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IMMUNOTHERAPY OF T1D Résumé de rapport

Project ID: 8659
Financé au titre de: FP6-MOBILITY
Pays: France

Final Activity Report Summary - IMMUNOTHERAPY FO T1D (Anti-CD3 systemic therapy in combination with antigen-specific intervention: A novel approach for treating type 1 diabetes)

Autoimmune diabetes, also called type 1 diabetes (T1D), results from an autoimmune attack destroying the pancreatic insulin-producing beta cells with a kinetic which may vary from patient to patient. Non-mitogenic anti-CD3 antibodies proved to be highly efficient in reversing recent onset T1D in animal models. Nevertheless, when tested in humans these antibodies lead to a temporal blockade of the beta-cell destruction, for up to two years, however permanent tolerance was never achieved and none of the patients treated with anti-CD3 reached normoglycemia without exogenous insulin. One of the mechanisms by which anti-CD3 mediates protection is the expansion of regulatory T cells (Tregs) in vivo by the creation of a 'regulatory' milieu.

On the contrary, vaccination with islet-autoantigens (aAgs) such as insulin, proinsulin and glutamic acid decarboxylase of 65 kDa (GAD65), was effective in preventing but unable to reverse new-onset T1D in animal models. Moreover, islet-aAg vaccines proved to be safer than anti-CD3 antibodies leading to some side-effects in humans. Interestingly, immunisation with islet-aAgs presents the property of inducing or expanding islet-specific Tregs. These cells possess the unique capacity to dampen polyclonal auto-aggressive responses without inducing general immunosuppression.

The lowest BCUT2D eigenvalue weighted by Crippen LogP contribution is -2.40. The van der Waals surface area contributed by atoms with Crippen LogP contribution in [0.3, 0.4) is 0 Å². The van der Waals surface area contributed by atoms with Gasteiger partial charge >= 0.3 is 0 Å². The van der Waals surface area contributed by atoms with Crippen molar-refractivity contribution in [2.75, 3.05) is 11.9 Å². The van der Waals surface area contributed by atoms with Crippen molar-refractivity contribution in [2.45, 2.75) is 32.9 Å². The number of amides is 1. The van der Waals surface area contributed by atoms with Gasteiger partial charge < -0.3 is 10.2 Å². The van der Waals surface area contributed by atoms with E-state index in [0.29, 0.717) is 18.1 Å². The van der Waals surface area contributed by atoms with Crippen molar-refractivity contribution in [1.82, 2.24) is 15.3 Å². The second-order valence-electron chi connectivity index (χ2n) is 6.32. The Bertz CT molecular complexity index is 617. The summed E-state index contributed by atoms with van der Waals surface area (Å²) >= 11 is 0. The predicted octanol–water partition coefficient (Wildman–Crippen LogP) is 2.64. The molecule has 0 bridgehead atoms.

Therefore, we hypothesised that a synergy to treat new-onset T1D could be observed between anti-CD3 therapy and islet-aAgs immunisations. Consequently, we decided to combine both treatments to expand more forcefully islet-specific Tregs in vivo after new-onset diabetes and consequently increase the treatment efficacy.

We demonstrated that a novel combination treatment with anti-CD3epsilon-specific antibody and intranasal proinsulin peptide could reverse recent-onset diabetes in two murine models for T1D with much higher efficacy than with monotherapy with anti-CD3 or aAg alone. The expansion of insulin-specific Tregs was significantly enhanced in vivo. Thus, combining a systemic immune modulator, anti-CD3 in this case, with antigen-specific Treg induction was more efficacious in reverting diabetes. Since Tregs acted site-specifically, this strategy should also be expected to reduce the potential for systemic side effects.


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